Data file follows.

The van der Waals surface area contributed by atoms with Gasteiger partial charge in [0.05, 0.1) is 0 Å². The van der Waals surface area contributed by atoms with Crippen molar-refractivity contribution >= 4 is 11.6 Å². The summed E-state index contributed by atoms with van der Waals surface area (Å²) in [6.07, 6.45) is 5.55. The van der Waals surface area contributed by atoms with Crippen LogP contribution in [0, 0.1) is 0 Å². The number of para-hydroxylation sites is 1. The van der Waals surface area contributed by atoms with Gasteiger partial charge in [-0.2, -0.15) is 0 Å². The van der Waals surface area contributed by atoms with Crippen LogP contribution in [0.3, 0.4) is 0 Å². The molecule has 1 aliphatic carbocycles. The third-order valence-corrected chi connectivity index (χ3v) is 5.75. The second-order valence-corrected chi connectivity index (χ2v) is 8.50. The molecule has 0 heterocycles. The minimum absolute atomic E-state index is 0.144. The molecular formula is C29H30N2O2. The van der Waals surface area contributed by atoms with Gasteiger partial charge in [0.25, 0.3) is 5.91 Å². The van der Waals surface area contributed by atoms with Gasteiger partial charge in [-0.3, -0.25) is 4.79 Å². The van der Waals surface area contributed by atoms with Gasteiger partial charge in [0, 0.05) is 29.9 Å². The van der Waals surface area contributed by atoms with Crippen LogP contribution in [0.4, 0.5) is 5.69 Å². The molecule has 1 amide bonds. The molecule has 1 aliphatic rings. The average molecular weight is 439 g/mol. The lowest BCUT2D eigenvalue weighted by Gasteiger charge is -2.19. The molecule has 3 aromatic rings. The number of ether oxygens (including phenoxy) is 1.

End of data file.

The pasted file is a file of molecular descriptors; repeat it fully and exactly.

The van der Waals surface area contributed by atoms with Gasteiger partial charge in [0.05, 0.1) is 0 Å². The van der Waals surface area contributed by atoms with Crippen molar-refractivity contribution >= 4 is 11.6 Å². The summed E-state index contributed by atoms with van der Waals surface area (Å²) in [6.07, 6.45) is 5.55. The van der Waals surface area contributed by atoms with Crippen LogP contribution in [0, 0.1) is 0 Å². The number of para-hydroxylation sites is 1. The van der Waals surface area contributed by atoms with Gasteiger partial charge in [-0.2, -0.15) is 0 Å². The van der Waals surface area contributed by atoms with Crippen LogP contribution in [0.3, 0.4) is 0 Å². The molecule has 1 aliphatic carbocycles. The third-order valence-corrected chi connectivity index (χ3v) is 5.75. The second-order valence-corrected chi connectivity index (χ2v) is 8.50. The molecule has 0 heterocycles. The minimum absolute atomic E-state index is 0.144. The molecular formula is C29H30N2O2. The van der Waals surface area contributed by atoms with Gasteiger partial charge in [0.25, 0.3) is 5.91 Å². The van der Waals surface area contributed by atoms with Gasteiger partial charge in [-0.3, -0.25) is 4.79 Å². The van der Waals surface area contributed by atoms with Gasteiger partial charge in [0, 0.05) is 29.9 Å². The van der Waals surface area contributed by atoms with Crippen LogP contribution in [0.4, 0.5) is 5.69 Å². The molecule has 1 amide bonds. The molecule has 1 aliphatic rings. The average molecular weight is 439 g/mol. The lowest BCUT2D eigenvalue weighted by Gasteiger charge is -2.19. The molecule has 3 aromatic rings. The number of ether oxygens (including phenoxy) is 1.